סוף דבר אין שום סברא לחלק בין ברכת נס לברכת זמן, וא”כ צע”ג דינא דהמח”ב וזרע אמת, ומסתבר שצריך לברך בביתו גם זמן שהדלקתו בביהכ”נ אינו כלום.

Iggrot Moshe, OH 1:190

It is truly astounding what Sha’arei Teshuvah (OH 671:11) cites in the name of Mahazik Beraha and Zera Emet, that if a person did the lighting of the candles in the synagogue, then he should not afterwards recite the Shehehiyanu blessing at home when he does his own personal lighting, unless he is also lighting to discharge the obligation of his wife or children, see there. Now, based on this logic, he should also not recite the blessing of She’asah Nissim in his home, since I have demonstrated that both blessings refer to the same miracle. His opinion that the person does recite the She’asah Nissim blessing at home is based on the fact that his lighting in the synagogue was done not at the time of the mitzvah as is Rabbinical prescribed, and he thus did not fulfil his obligation in the synagogue but was only doing a customary practice for the sake of publicizing the miracle… but halakhically it is of no real value… and thus he has to make the blessing on the miracle again at home. But following this, he should also have to make the Shehehiyanu blessing again at home!

We must explain that the Mahazik Beracha and the Zera Emet understand that the brakhah on time (Shehehiyanu) is a blessing over the day, as it is on Yom Tov. And therefore, when you say Shehehiyanu, even without lighting, you have fulfilled the requirement for the brakhah the same way you fulfil it on Yom Tov, even if you make the brakhah in the marketplace (i.e., not at the time of kiddush). But this is not correct, for this concept does not appear in the Gemara with regard to Hanukah. Rather, the Gemara says (Shabbat 23), “One who sees [the Hanukah candles] makes two brakhot (She’asah Nissim and Sheheyianu).” This implies that if you didn’t see the candles, you don’t make any brakhah at all. If this were not so, the gemara would not have made the brakhah conditional on seeing the candles. And it should have concluded by saying “If he doesn’t see [the candles], he still makes one brakhah (i.e. Shehehiyanu).” Rather, it must be the case that Shehehiyanu on Hanukah and Purim was not instituted over the day because those days don’t have holiness. Rather, this blessing also was instituted on the mitzvot of lighting and seeing the lights, just as we make the Shehehiyanu blessing all the mitzvot that come from time to time. And therefore, if you made the brakhah at a time when you were not fulfilling the mitzvah, it doesn’t count for anything.

Thus, since they hold that a person must make the brakhah on the miracle (She’asah nisim) at home, even though hemade that brakhah when he lit in the synagogue – thus proving that the lighting in synagogue is nothing more than a custom – then he should likewise recite the Shehehiyanu at home as well. And even if we were to say that Shehehiyunu was also instituted over the day, you would still have to recite it over the mitzvah the way you do for shofar and sukkah. For example, if one did not sit in the sukkah at night (and thus his She’hehiyanu blessing that he said at night at kiddush was only over the sanctity of the day of Sukkot, and not over the mitzvah of sukkah), he would need to say Shehehiyanu again the next morning when he ate in the sukkah over the mitzvah of sitting in the sukkah. If so, even if one said Shehehiyanu not at the time of lighting (as we do in the synagogue), and fulfilled the requirement to make the brakhah over the day, in any case he has not fulfilled the requirement to make the brakhah over the mitzvah. And thus he should be required to recite the blessing of Shehehiyanu at home. But we don’t need this argument because logic dictates that Shehehiyanu was not instituted over the day because neither Chanukah nor Purim have sanctity…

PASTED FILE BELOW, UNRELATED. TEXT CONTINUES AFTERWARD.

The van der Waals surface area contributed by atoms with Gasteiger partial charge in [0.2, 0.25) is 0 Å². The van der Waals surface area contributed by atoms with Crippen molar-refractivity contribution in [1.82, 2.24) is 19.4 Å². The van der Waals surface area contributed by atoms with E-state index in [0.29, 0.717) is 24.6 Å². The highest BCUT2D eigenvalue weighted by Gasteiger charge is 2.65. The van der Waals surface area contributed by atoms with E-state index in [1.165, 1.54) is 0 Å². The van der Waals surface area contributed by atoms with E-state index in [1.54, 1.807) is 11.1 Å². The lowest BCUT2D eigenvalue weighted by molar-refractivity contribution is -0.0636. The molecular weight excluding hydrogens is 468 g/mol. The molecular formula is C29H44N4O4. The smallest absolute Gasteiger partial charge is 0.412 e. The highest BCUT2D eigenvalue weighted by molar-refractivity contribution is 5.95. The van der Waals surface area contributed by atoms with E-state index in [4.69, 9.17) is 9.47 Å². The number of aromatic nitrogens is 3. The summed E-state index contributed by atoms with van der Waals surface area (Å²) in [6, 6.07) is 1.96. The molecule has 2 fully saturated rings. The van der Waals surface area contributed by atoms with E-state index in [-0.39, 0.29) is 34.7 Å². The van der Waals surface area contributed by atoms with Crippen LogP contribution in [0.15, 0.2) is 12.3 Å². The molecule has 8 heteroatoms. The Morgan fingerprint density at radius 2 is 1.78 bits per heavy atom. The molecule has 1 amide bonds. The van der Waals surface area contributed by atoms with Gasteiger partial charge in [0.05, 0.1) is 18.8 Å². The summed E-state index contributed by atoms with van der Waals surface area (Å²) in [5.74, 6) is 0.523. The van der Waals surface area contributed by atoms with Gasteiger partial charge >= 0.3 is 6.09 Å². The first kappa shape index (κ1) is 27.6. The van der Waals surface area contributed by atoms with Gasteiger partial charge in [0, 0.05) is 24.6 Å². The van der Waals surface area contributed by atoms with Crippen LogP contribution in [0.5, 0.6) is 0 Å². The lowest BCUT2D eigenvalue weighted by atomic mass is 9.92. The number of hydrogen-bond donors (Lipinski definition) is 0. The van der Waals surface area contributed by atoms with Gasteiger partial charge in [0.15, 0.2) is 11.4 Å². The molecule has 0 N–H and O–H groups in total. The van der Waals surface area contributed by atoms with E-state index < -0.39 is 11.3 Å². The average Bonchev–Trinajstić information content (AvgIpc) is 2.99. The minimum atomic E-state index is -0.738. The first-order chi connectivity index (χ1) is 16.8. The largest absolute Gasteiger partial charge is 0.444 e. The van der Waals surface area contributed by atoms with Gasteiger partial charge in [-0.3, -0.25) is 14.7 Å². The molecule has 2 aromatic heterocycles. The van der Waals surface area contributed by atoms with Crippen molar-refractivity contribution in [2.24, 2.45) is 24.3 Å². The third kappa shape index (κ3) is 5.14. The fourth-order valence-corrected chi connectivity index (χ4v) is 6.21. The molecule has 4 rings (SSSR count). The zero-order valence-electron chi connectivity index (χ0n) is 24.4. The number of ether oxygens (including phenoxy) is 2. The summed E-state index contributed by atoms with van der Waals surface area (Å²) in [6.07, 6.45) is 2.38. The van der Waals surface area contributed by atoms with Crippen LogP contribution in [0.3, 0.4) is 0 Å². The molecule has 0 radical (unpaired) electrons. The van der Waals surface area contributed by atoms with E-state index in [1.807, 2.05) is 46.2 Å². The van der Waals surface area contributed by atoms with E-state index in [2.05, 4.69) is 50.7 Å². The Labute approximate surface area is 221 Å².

We similarly cannot exempt someone who lit in the synagogue from the Shehehiyanu blessing on the basis that when they lit, they saw the candles (and one who sees the lit Hanukah candles recites Shehehiyanu). This is because one does not fulfil his blessing obligation by seeing candles that are not mitzvah candles, which is the case here since they are only lit due to custom, and thus seeing them is also not really considered seeing that requires a blessing. Just as one is required afterwards to recite She’asah Nisim because the blessing over the candles in the synagogue did not count as a blessing over seeing lit mitzvah candles, so too here.

From the preceding discussion we can derive a practical ruling that if a person is not going to light their own candles, and is thus required to make the two brakhot (She’hehiyanu and She’asah Nissim) on seeing the lights, he may not recite the brakhot over the lights in synagogue. However, according to the first explanation in the Tosafot in Sukkah 46 that they are lit because of the belovedness of the miracle – and not because they are mitzvah candles – one could even make the brakhah on seeing the lights in synagogue because they were lit for the purpose of publicizing the miracle. In any case, the person who actually lit them is not exempt, because the brakhot of seeing were only instituted for people who are not going to light their own lights. And in this case as well, they have also not fulfilled the requirement of Shehehiyanu.

In conclusion: there is no reason at all to distinguish between She’asah Nissim and Shehehiyanu, and if so, we need to work hard to understand the position of the Machazik Beracha and the Zera Emet. And it makes sense that one needs to recite Shehchiyanu at home even when he lit in the synagogue, because that lighting in the synagogue is of no halakhic value.